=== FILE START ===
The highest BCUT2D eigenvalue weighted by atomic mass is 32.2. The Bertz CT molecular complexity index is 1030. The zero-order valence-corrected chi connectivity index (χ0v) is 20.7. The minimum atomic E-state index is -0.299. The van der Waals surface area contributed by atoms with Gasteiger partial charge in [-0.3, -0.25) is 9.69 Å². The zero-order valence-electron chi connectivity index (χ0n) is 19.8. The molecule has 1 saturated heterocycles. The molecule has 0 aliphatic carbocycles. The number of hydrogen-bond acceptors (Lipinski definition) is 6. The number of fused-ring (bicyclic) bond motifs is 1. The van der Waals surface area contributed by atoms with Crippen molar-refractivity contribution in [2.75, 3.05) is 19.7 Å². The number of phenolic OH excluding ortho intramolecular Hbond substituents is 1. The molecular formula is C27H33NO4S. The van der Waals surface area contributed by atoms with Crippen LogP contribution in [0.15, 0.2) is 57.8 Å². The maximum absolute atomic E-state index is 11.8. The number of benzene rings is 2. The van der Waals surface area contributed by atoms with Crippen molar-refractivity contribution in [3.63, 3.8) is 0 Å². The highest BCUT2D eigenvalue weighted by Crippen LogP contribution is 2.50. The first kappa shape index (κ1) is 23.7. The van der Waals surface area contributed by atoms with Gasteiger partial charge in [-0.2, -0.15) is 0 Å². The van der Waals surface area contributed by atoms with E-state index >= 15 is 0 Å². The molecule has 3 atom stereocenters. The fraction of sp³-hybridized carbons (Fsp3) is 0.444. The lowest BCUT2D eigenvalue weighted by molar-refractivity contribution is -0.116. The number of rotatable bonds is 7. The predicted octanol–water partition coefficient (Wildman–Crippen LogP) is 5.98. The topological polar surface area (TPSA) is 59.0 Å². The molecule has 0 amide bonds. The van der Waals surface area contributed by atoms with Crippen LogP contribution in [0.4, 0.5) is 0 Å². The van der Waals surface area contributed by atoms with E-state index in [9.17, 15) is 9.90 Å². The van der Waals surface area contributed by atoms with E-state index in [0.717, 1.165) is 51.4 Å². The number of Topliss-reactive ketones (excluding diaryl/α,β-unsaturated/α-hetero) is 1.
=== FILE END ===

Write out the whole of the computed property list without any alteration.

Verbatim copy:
The highest BCUT2D eigenvalue weighted by atomic mass is 32.2. The Bertz CT molecular complexity index is 1030. The zero-order valence-corrected chi connectivity index (χ0v) is 20.7. The minimum atomic E-state index is -0.299. The van der Waals surface area contributed by atoms with Gasteiger partial charge in [-0.3, -0.25) is 9.69 Å². The zero-order valence-electron chi connectivity index (χ0n) is 19.8. The molecule has 1 saturated heterocycles. The molecule has 0 aliphatic carbocycles. The number of hydrogen-bond acceptors (Lipinski definition) is 6. The number of fused-ring (bicyclic) bond motifs is 1. The van der Waals surface area contributed by atoms with Crippen molar-refractivity contribution in [2.75, 3.05) is 19.7 Å². The number of phenolic OH excluding ortho intramolecular Hbond substituents is 1. The molecular formula is C27H33NO4S. The van der Waals surface area contributed by atoms with Crippen LogP contribution in [0.15, 0.2) is 57.8 Å². The maximum absolute atomic E-state index is 11.8. The number of benzene rings is 2. The van der Waals surface area contributed by atoms with Crippen molar-refractivity contribution in [3.63, 3.8) is 0 Å². The highest BCUT2D eigenvalue weighted by Crippen LogP contribution is 2.50. The first kappa shape index (κ1) is 23.7. The van der Waals surface area contributed by atoms with Gasteiger partial charge in [-0.2, -0.15) is 0 Å². The van der Waals surface area contributed by atoms with E-state index >= 15 is 0 Å². The molecule has 3 atom stereocenters. The fraction of sp³-hybridized carbons (Fsp3) is 0.444. The lowest BCUT2D eigenvalue weighted by molar-refractivity contribution is -0.116. The number of rotatable bonds is 7. The predicted octanol–water partition coefficient (Wildman–Crippen LogP) is 5.98. The topological polar surface area (TPSA) is 59.0 Å². The molecule has 0 amide bonds. The van der Waals surface area contributed by atoms with Crippen LogP contribution in [0.4, 0.5) is 0 Å². The van der Waals surface area contributed by atoms with E-state index in [9.17, 15) is 9.90 Å². The van der Waals surface area contributed by atoms with E-state index in [0.717, 1.165) is 51.4 Å². The number of Topliss-reactive ketones (excluding diaryl/α,β-unsaturated/α-hetero) is 1.